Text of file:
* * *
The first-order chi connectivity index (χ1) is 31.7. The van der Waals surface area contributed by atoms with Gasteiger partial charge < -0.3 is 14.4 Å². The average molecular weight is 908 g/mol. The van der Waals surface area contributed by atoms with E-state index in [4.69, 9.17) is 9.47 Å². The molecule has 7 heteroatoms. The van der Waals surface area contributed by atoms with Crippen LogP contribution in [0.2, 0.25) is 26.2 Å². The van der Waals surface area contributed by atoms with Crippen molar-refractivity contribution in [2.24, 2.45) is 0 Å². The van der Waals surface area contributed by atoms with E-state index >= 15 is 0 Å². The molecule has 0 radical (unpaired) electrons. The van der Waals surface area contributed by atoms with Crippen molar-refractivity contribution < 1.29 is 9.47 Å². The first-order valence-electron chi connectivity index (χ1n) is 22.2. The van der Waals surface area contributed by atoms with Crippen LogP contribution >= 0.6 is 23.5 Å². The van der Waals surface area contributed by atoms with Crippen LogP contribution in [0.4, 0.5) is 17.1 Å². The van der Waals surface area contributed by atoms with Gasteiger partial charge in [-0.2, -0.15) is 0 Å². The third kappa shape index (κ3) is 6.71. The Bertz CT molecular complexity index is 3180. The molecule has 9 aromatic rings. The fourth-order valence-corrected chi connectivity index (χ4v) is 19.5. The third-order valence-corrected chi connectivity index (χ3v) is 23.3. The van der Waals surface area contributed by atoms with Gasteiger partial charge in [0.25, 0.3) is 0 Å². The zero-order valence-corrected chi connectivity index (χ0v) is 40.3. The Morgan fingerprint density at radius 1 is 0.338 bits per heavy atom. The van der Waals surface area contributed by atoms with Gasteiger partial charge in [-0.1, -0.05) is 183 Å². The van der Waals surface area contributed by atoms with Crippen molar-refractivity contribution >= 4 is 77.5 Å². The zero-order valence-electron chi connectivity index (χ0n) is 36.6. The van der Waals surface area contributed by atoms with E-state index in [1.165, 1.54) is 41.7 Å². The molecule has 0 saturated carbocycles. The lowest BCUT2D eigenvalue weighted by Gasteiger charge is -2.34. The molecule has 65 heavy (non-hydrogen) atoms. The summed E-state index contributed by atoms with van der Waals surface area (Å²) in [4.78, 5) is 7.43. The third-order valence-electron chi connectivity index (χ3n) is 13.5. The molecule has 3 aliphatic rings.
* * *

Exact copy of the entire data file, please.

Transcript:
The first-order chi connectivity index (χ1) is 31.7. The van der Waals surface area contributed by atoms with Gasteiger partial charge < -0.3 is 14.4 Å². The average molecular weight is 908 g/mol. The van der Waals surface area contributed by atoms with E-state index in [4.69, 9.17) is 9.47 Å². The molecule has 7 heteroatoms. The van der Waals surface area contributed by atoms with Crippen LogP contribution in [0.2, 0.25) is 26.2 Å². The van der Waals surface area contributed by atoms with Crippen molar-refractivity contribution in [2.24, 2.45) is 0 Å². The van der Waals surface area contributed by atoms with E-state index >= 15 is 0 Å². The molecule has 0 radical (unpaired) electrons. The van der Waals surface area contributed by atoms with Crippen molar-refractivity contribution < 1.29 is 9.47 Å². The first-order valence-electron chi connectivity index (χ1n) is 22.2. The van der Waals surface area contributed by atoms with Crippen LogP contribution >= 0.6 is 23.5 Å². The van der Waals surface area contributed by atoms with Crippen LogP contribution in [0.4, 0.5) is 17.1 Å². The van der Waals surface area contributed by atoms with Gasteiger partial charge in [-0.2, -0.15) is 0 Å². The third kappa shape index (κ3) is 6.71. The Bertz CT molecular complexity index is 3180. The molecule has 9 aromatic rings. The fourth-order valence-corrected chi connectivity index (χ4v) is 19.5. The third-order valence-corrected chi connectivity index (χ3v) is 23.3. The van der Waals surface area contributed by atoms with Gasteiger partial charge in [0.25, 0.3) is 0 Å². The zero-order valence-corrected chi connectivity index (χ0v) is 40.3. The Morgan fingerprint density at radius 1 is 0.338 bits per heavy atom. The van der Waals surface area contributed by atoms with Gasteiger partial charge in [-0.1, -0.05) is 183 Å². The van der Waals surface area contributed by atoms with Crippen molar-refractivity contribution >= 4 is 77.5 Å². The zero-order valence-electron chi connectivity index (χ0n) is 36.6. The van der Waals surface area contributed by atoms with E-state index in [1.165, 1.54) is 41.7 Å². The molecule has 0 saturated carbocycles. The lowest BCUT2D eigenvalue weighted by Gasteiger charge is -2.34. The molecule has 65 heavy (non-hydrogen) atoms. The summed E-state index contributed by atoms with van der Waals surface area (Å²) in [4.78, 5) is 7.43. The third-order valence-electron chi connectivity index (χ3n) is 13.5. The molecule has 3 aliphatic rings.